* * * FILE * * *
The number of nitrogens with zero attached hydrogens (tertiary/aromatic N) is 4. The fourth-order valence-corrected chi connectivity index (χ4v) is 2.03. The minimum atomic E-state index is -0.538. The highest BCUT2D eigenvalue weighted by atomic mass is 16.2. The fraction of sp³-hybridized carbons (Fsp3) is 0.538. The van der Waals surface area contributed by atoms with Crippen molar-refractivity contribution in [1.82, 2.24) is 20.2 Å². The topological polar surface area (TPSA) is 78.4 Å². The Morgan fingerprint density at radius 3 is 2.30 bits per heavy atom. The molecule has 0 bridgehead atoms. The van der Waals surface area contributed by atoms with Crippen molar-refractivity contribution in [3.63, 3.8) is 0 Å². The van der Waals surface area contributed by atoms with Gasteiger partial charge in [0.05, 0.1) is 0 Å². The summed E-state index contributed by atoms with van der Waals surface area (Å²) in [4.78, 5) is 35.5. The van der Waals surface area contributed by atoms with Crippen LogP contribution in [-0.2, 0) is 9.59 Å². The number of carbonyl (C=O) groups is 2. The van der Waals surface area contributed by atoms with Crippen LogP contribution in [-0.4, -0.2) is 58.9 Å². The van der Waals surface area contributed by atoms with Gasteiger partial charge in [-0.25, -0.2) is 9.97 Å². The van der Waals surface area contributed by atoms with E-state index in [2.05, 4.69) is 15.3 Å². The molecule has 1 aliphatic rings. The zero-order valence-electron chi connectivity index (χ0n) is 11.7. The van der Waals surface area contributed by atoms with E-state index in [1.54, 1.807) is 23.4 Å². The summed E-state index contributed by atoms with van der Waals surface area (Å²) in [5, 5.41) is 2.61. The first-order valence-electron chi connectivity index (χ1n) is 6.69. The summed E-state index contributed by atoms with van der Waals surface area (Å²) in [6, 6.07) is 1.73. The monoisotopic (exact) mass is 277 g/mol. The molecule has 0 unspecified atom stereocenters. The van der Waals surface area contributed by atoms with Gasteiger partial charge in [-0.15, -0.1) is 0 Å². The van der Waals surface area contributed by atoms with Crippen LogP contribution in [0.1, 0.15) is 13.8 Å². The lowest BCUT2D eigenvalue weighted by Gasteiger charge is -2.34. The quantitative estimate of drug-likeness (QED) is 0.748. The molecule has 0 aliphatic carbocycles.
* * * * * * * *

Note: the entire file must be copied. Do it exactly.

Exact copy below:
The number of nitrogens with zero attached hydrogens (tertiary/aromatic N) is 4. The fourth-order valence-corrected chi connectivity index (χ4v) is 2.03. The minimum atomic E-state index is -0.538. The highest BCUT2D eigenvalue weighted by atomic mass is 16.2. The fraction of sp³-hybridized carbons (Fsp3) is 0.538. The van der Waals surface area contributed by atoms with Crippen molar-refractivity contribution in [1.82, 2.24) is 20.2 Å². The topological polar surface area (TPSA) is 78.4 Å². The Morgan fingerprint density at radius 3 is 2.30 bits per heavy atom. The molecule has 0 bridgehead atoms. The van der Waals surface area contributed by atoms with Crippen molar-refractivity contribution in [3.63, 3.8) is 0 Å². The van der Waals surface area contributed by atoms with Gasteiger partial charge in [0.05, 0.1) is 0 Å². The summed E-state index contributed by atoms with van der Waals surface area (Å²) in [4.78, 5) is 35.5. The van der Waals surface area contributed by atoms with Crippen LogP contribution in [-0.2, 0) is 9.59 Å². The number of carbonyl (C=O) groups is 2. The van der Waals surface area contributed by atoms with Crippen LogP contribution in [-0.4, -0.2) is 58.9 Å². The van der Waals surface area contributed by atoms with Gasteiger partial charge in [-0.25, -0.2) is 9.97 Å². The van der Waals surface area contributed by atoms with E-state index in [2.05, 4.69) is 15.3 Å². The molecule has 1 aliphatic rings. The zero-order valence-electron chi connectivity index (χ0n) is 11.7. The van der Waals surface area contributed by atoms with E-state index in [1.54, 1.807) is 23.4 Å². The summed E-state index contributed by atoms with van der Waals surface area (Å²) in [5, 5.41) is 2.61. The first-order valence-electron chi connectivity index (χ1n) is 6.69. The summed E-state index contributed by atoms with van der Waals surface area (Å²) in [6, 6.07) is 1.73. The monoisotopic (exact) mass is 277 g/mol. The molecule has 0 unspecified atom stereocenters. The van der Waals surface area contributed by atoms with Gasteiger partial charge in [-0.15, -0.1) is 0 Å². The van der Waals surface area contributed by atoms with Crippen LogP contribution in [0.1, 0.15) is 13.8 Å². The lowest BCUT2D eigenvalue weighted by Gasteiger charge is -2.34. The quantitative estimate of drug-likeness (QED) is 0.748. The molecule has 0 aliphatic carbocycles.